The following quotes seem to be contradictory.
From skincancer.org, the amount of UVA radiations during daylight hours stays constant throughout the year:
UVA accounts for up to 95 percent of the UV radiation reaching the earth. These rays maintain the same level of strength during daylight hours throughout the year. This means that during a lifetime, we are all exposed to a high level of UVA rays. UVA can penetrate windows and cloud cover.
From https://www.washingtonpost.com, the sun angle varies over the course of the year:
We have seasons because the sun angle varies over the course of the year, and it varies because the Earth's plane of rotation is tilted by about 23.5 degrees from the plane of its orbit around the sun.
However, according to biointeractive.org (mirror), the angle of the sun impacts how much UVA one receives (which means that how much UVA one receives depends on the day of the year and the lattitude):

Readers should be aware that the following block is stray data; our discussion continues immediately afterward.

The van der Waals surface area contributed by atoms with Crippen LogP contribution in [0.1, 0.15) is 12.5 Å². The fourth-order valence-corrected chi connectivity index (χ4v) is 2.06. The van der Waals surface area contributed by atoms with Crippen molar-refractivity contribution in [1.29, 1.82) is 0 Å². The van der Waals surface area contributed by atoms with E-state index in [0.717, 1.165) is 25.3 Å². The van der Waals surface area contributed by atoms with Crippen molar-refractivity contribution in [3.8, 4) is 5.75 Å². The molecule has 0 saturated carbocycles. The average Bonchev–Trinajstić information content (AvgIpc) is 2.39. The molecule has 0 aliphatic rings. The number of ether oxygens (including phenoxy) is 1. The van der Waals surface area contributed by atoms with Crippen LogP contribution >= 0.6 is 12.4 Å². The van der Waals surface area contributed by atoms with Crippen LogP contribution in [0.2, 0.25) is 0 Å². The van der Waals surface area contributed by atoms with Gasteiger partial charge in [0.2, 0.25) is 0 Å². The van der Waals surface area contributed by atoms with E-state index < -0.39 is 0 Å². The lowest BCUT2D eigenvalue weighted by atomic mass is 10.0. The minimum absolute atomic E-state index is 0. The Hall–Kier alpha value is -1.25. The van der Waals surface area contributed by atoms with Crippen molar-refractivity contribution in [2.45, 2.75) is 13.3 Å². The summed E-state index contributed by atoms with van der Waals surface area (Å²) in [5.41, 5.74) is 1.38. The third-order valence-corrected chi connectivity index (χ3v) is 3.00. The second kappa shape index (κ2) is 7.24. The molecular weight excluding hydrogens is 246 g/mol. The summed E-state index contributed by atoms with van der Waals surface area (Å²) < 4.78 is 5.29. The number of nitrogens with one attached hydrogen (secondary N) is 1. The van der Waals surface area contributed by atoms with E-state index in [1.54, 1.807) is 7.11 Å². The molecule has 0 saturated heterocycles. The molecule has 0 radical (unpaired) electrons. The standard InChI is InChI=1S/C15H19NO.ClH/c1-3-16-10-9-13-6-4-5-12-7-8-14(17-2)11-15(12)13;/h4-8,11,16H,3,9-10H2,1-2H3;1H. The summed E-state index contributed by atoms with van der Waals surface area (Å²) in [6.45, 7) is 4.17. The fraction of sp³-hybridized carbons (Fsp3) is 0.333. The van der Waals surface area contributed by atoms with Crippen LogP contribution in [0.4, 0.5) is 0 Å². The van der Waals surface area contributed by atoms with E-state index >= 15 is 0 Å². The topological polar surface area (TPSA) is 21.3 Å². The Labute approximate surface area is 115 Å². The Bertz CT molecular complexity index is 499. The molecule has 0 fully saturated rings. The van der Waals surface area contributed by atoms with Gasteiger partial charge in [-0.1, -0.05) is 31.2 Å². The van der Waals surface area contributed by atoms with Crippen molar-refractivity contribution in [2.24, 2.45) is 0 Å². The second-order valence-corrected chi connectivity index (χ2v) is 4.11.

How do you explain the relationship between the UV Index and latitude? (In other words, why does UV intensity change with latitude?)
The answer has to do with the angle of Earth relative to the sun. Latitudes at the equator receive direct sunlight year-round. Latitudes toward the poles receive sunlight at an oblique angle, which means that the same amount of radiation is spread out over a larger area than at the equator.
These quotes confuse me as they seem to be contradictory to me (quote 1 contradicts quotes 2+3). Does the amount of UVA radiations one receives depend on the day ot the year? I don't mean the total amount accumulated over the day, but instead sometime during daylight.